Next version of the ubiquitous browser is now available for download from the software maker's developer Web site.
Just weeks after it unveiled Internet Explorer 9, Microsoft provided a preview of the next version of its popular Web browser.
The company provided few details, but pledged that the browser would provide developers with the most seamless support yet for the HTML5 multimedia format, which rivals Adobe's Flash technology. Microsoft officials also touted the capabilities of IE9.
"The only native experience of HTML5 on the Web today is on Windows 7 with Internet Explorer 9," said Dean Hachamovitch, Microsoft's VP for Internet Explorer, during a keynote Tuesday at the company's MIX 11 conference Las Vegas.
"With Internet Explorer 9, Web sites can take advantage of the power of modern hardware and a modern operating system and deliver experiences that were not possible a year ago. Internet Explorer 10 will push the boundaries of what developers can do on the Web even further," said Hachamovitch.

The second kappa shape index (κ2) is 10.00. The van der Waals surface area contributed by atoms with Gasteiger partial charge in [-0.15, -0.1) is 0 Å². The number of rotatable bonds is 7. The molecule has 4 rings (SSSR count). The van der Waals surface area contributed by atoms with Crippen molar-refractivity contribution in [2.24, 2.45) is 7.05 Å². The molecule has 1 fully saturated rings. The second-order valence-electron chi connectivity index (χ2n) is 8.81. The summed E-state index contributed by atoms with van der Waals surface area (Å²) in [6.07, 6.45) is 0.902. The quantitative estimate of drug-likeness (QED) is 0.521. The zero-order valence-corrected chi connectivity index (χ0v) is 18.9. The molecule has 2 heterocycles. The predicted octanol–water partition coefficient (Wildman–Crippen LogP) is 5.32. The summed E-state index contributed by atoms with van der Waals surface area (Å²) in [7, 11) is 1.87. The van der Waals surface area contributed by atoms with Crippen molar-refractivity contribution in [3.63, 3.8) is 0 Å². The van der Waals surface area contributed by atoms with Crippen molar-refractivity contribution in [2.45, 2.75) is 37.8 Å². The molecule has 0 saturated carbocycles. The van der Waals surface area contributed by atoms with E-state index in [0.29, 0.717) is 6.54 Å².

Microsoft is now making a preview version of IE 10 available to the developer community through a free download from its Web site.
Internet Explorer 9, meanwhile, continues to build momentum. The browser was downloaded 2.35 million times during its first 24 of availability in mid-March, according to Microsoft.
With IE9, users will find a design that's less cluttered with toolbars, icons, and controls. While most of the features from previous versions are still present, many are confined to the background as Microsoft sought to create a browser that puts more emphasis on displaying Web content rather than on its own interface.
IE9 also takes better advantage of new chip technologies, as it is able to discretely hand off some elements of Web display, such as rendering HTML5 graphics, to dedicated GPU units on the client side through support for Direct3D and other graphics standards. AMD has said its Fusion APU and Radeon GPU chips are fully compatible with IE9 hardware acceleration.
In terms of privacy, IE9 adds a feature Microsoft calls Tracking Protection Lists, which allows users to control how Web sites share their viewing histories with other sites. Tracking Protection Lists works in concert with software from Web privacy organizations such as Abine, Privacy Choice, TRUSTe, and EasyList.
Microsoft shares were off 1.31%, to $25.64, in Tuesday trading.
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